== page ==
Serverless and AWS Lambda how-toThis is the second part of our three-part story about analytical systems. Here you can find Part 1 which answers the questions about client analytics and Part 2 about classical server-side analytics implementation.In this part, we will continue telling you about server-side analytics, particularly about the implementation entirely based on cloud services. In the previous part we have listed the main steps of the implementation. These are:Data queryStream processingDatabaseAggregation serviceFront-endThe same applies here with the only difference in that each step is transferred to cloud services to the greatest extent possible. So, we will follow the main steps listed above in their original order trying to describe potential cloud option properties and differences between them.1. Data QueryIn our work, we generally prefer to use Kinesis. It’s a SaaS streaming platform developed and managed by Amazon. This solution is much easier than Kafka (both its self-hosted and manageable options). It allows real-time and batch processing and easily sends data from the clients to the streams. The biggest benefit of using Kinesis over Kafka is that you don’t have to operate and manage any underlying infrastructure (servers and clusters). Kinesis can be scaled both programmatically and via web-interface. The cost of running a one shard stream with the ingestion rate of 100 events per second (0.5 KB each) is about $20 a month. It converts to 260M events per month (for approx. 130 Gb of data).Possible alternatives: manageable Kafka (which is much more difficult), RabbitMQ, or any other similar pub/sub-queue.Raw logs storageRaw logs storageTalking about raw logs storage, the option we prefer is a duet of Amazon Firehose and S3.Firehose is a part of Kinesis which receives events from producers, keeps them for a specified time period (say, 5 minutes) and then sends to the destination in a batch. S3, in turn, is a highly durable and scalable cloud storage. It’s worth reminding that the main objective of the storing raw logs is to have a relevant copy in case something went wrong within the whole log transfer process.We recommend uploading objects to S3 by batches in order to reduce the number of the Put operations, cause you have to pay for each of them. This service is fully managed and doesn’t require any administration. The cost for 1000 events per second (0.5 Kb each) is $9 per month. $5 is for Firehose, and another $4 for storing 130 Gb of data in the S3. And if you are not going to delete your previous month raw logs, the price for S3 will grow up every month by $4. Athena is an additional service which allows making SQL queries to the data stored in S3 buckets.2. Stream ProcessingTo process the continuously generated events we need to include some platform which allows custom logic creation. For example, Kinesis is friendly to the Amazon Lambda.Lambda is a cloud service which allows running business logic written in Node.js, Python, Java, C#, and Go without manual managing servers. In a nutshell, Lambda is a stateless function which is called in response to a trigger (an HTTP query, a timer or a Kinesis event). Lambda scales up and down automatically based on the amount of simultaneously incoming events. You pay only for the time when the function is executing: specifically, for calls and for the lifetime of the function (for every 100ms the code is executed). The estimated cost for processing around 100 events per second is $5 a month.Another possible option is developing your own container-based application using Docker. Docker is a container platform which allows you to deploy code with a predefined environment on any server. It reduces deploy time a lot comparing to bare servers and allows to configure auto-scaling using popular orchestrators (Kubernetes, Docker Swarm, Rancher etc.) Unlike Lambdas containers don’t set any limits (on languages or external libraries used, duration, memory etc.) for your system. However, containers require much more operations and management than Lambda does.We often use serverless functions as follows:Basically, we create one central entry point and a central handler surrounded by other microservices and plugins. This is the way to create a scheme of events configuration and routing.For instance, you can create a configuration file which will send a whole set of events to the processing module and metrics calculation: one of them to the aggregations, another — to different analytics systems and so on.As a result, each of these workflow parts can be replaced by an Amazon lambda function. Thus instead of a large Spark streaming you can get a set of functions working in parallel. Some of them call others and it performs as a directed graph of related functions.Lambda calls LambdaHow does Lambda function call another one? There are two ways: making a direct call or via API. To make direct calls we use boto3 (which is built in for Lambda). The calls can be sync and async and this way we pay only for the function calls. On the contrary, when using API, a restful interface is available. However, API is a paid option.What is important about serverless is the variety of ways to use it. These are the development of:WSGI apps (which take only several hours to develop)websiteschatbotsMapReduce architectureson-demand calculationsAnd some limitations you should consider:CPU or GPU usage while running intensive tasks. This means one can’t run highly complex computational tasks via Lambda.Only 3 Gb RAM quota, which can be exceeded easily.Cold starts. If no one has used the app for a long time, at the next request the container call will occur and the request processing time may increase by 10 times. To avoid this, try using the warm-up method: send a test event to lambda function every hour so that it remained ‘warm’. However, the cold start issue hasn’t been solved yet. We believe one of the cloud providers will manage it in the nearest future.3. DatabaseFor storing processed data we offer to study the following known solutions: Amazon RDS Postgres and ClickHouse.AWS RDS is a service which takes away the common database administration tasks such as making backups, security updates and performance optimization. It also helps with replicas provisioning. It’s not a completely managed database like DynamoDB, but still, it’s handier than running Postgres by yourself. Postgres is an object-relational database with many great features but it’s not the best choice for storing and especially querying analytics events.Luckily, there are columnar (column-oriented) databases which are developed specifically for building analytical systems in production. They are made clear both for software developers/devops and data scientists/analysts. One of the most popular columnar databases is HBase made by Apache. It is optimized specifically for high loads, however, it is hard to deploy and scale and has a tricky API.Another columnar database is ClickHouse. It is developed by Yandex specifically for analytics services. It’s designed for extremely fast real-time (benchmarks) queries with SQL-like syntax. It has a variety of useful built-in analytics features. We’ve tested ClickHouse on a dataset of 2 billion entries and most aggregation queries took under 1 second to execute.Clickhouse can work well on a single machine but can also be deployed to a cluster relatively easy. Running an instance with ClickHouse on EC2 for the specified workload (100 events per second) costs from $50 to $120 per month depending on the amount of allocated memory. The price for the instance can be significantly reduced by using the reserved instance: committing to use the same instance for a year-long or three-year term. SSD storage is $0.11 per Gb per month. You can also run ClickHouse on your own hardware.4. Aggregation serviceBig data analysisSince at Step 1 we have created a common configuration file for routing all of the app events, any analytics system can be connected easily now. For example, with new app version release we may bring in new events. Suppose, analysts would like to look at them through their analytics system interface, say, Mixpanel.To achieve this we should add a new component written in one of supported by Lambda languages: Node.js (JavaScript), Python, Java (compatible with Java 8), C# (.NET Core) and Go. This is something that can be done quickly and simply. Note that all modules can be compiled with AWS Linux and should be deployed with the app simultaneously, otherwise it will not work as expected.Below is a scheme of the possible final architecture using described Amazon services and several costs estimates.ArchitectureScheme showing how the final architecture may lookCosts*Cost can be reduced 30–50% when using reserved instances (12 or 36 months commitment)ConclusionImplementing analytics solutions for enterprises can be realized in a variety of ways. The solutions we’ve described above is a low-cost and easy to deploy variant. This is achieved by a bunch of Amazon and serverless technologies which allows to:Fine-tune events using lambda functions;Significantly decrease and manage costs;Scale smoothly;Cut the time spent on devops. Team lead himself can administer and deal with the deployment;Release new versions quickly.Thank you for reading! Please, ask us questions, leave your comments and stay tuned! Find us at https://potehalabs.comAnalytics services. Serverless analytics was originally published in Hacker Noon on Medium, where people are continuing the conversation by highlighting and responding to this story.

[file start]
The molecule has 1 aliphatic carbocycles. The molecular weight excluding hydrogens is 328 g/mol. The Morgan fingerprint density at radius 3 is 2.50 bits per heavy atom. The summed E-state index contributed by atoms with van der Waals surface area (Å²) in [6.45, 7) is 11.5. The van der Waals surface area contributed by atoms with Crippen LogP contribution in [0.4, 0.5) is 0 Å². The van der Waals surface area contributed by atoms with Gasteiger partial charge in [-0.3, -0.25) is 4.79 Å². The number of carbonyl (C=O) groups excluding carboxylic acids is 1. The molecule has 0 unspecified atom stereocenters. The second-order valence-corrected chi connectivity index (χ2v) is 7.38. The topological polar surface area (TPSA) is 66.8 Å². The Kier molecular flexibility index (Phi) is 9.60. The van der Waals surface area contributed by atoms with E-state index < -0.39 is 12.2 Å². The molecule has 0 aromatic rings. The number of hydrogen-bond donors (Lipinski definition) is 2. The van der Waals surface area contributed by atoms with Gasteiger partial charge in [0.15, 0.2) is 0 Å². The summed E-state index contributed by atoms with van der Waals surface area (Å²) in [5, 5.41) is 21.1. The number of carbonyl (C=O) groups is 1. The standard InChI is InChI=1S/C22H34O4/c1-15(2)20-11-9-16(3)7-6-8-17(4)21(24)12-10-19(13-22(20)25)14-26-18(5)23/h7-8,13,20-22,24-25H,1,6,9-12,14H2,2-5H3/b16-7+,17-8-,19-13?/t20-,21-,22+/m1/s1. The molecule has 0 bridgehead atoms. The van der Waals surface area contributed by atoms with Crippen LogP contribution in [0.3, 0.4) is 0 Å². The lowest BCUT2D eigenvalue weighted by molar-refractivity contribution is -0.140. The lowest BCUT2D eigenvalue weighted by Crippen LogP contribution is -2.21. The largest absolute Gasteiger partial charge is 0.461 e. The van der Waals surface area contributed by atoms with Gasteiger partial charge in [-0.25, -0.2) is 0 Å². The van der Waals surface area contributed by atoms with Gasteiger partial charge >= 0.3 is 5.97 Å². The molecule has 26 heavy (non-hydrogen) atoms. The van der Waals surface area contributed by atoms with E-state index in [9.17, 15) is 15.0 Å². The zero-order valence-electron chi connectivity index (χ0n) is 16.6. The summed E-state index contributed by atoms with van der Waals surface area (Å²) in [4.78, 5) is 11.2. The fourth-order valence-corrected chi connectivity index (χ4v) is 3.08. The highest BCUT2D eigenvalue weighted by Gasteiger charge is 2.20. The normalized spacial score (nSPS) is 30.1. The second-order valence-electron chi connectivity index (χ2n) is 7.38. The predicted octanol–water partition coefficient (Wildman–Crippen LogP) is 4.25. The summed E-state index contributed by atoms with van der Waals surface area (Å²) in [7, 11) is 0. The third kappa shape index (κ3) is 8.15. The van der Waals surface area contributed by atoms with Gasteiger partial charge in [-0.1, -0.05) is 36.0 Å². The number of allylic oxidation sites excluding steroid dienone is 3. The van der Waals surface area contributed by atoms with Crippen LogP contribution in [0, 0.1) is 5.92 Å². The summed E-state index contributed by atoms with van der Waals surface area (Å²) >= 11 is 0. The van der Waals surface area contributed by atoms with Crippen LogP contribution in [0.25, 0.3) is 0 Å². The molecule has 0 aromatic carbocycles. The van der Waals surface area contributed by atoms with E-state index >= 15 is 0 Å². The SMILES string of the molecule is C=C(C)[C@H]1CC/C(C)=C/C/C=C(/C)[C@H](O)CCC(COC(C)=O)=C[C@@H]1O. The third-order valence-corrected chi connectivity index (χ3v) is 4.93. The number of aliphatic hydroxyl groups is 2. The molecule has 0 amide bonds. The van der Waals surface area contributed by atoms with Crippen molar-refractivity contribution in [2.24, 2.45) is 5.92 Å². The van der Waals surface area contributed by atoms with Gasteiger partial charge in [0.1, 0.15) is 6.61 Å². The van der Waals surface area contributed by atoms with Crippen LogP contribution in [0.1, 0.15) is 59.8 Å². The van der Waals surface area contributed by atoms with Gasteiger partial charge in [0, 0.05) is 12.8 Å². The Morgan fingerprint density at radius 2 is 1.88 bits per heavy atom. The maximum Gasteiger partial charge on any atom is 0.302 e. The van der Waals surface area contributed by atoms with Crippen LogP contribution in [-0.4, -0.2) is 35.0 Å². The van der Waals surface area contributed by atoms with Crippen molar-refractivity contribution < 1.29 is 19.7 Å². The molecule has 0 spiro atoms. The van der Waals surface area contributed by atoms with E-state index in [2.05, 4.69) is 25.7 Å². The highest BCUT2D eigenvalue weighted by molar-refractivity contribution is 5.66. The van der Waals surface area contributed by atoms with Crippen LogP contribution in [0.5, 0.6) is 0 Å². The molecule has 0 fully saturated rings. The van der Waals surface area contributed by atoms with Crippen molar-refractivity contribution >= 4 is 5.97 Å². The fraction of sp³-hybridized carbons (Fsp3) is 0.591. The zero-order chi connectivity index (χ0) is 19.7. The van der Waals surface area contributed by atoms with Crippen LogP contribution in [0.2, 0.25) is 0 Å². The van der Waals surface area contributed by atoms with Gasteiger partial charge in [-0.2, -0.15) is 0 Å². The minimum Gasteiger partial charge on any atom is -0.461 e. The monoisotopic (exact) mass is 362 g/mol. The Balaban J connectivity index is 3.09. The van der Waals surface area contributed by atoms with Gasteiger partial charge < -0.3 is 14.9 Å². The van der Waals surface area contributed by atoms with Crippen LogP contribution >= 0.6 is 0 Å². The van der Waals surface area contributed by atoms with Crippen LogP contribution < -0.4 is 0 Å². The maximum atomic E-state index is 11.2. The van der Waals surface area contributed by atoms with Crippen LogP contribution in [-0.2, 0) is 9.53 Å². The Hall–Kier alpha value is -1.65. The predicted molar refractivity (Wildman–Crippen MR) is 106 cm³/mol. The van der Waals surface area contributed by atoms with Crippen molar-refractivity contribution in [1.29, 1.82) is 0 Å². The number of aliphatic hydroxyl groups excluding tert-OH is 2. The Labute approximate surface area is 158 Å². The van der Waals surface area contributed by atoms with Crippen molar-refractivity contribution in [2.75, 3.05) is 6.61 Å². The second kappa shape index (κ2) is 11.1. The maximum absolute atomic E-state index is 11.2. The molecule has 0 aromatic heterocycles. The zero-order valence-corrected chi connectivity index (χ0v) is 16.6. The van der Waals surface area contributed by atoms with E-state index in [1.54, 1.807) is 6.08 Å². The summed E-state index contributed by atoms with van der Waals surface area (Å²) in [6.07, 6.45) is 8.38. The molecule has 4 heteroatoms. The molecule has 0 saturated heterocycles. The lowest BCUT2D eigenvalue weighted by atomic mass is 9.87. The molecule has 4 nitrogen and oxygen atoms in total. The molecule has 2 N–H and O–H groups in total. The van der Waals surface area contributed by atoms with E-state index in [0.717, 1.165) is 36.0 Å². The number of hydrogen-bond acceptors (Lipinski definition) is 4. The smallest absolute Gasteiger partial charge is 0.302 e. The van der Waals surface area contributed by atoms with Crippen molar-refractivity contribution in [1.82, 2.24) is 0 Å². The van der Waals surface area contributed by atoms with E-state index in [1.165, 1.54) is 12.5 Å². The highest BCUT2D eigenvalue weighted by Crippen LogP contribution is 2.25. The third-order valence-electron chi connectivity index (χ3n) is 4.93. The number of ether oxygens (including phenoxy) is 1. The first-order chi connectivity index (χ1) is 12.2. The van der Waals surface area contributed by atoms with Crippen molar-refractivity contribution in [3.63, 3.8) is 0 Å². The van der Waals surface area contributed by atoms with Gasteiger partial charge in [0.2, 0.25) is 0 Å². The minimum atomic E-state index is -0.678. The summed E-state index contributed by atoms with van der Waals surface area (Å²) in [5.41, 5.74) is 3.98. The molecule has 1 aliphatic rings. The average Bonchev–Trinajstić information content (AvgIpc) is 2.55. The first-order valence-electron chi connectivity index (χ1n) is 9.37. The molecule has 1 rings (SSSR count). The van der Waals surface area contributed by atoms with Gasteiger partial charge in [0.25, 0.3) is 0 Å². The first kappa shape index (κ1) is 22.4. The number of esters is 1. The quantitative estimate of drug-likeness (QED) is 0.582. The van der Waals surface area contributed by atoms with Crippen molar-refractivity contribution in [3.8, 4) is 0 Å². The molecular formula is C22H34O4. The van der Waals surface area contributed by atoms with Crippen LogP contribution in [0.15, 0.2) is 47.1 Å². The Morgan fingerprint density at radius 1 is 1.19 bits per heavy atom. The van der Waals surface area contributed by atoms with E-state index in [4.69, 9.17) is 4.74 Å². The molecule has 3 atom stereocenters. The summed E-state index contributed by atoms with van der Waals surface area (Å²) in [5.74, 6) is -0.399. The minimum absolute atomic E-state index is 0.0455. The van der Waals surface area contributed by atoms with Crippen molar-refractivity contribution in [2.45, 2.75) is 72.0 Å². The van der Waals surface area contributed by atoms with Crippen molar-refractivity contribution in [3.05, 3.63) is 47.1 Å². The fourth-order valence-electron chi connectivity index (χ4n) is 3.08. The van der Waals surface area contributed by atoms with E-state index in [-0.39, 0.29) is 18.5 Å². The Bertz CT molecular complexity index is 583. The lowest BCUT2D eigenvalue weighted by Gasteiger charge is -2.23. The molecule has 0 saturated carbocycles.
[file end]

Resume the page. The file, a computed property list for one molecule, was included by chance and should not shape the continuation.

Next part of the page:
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BAT Outperforms Bitcoin, XRP On New Brave Browser “Rewards” Feature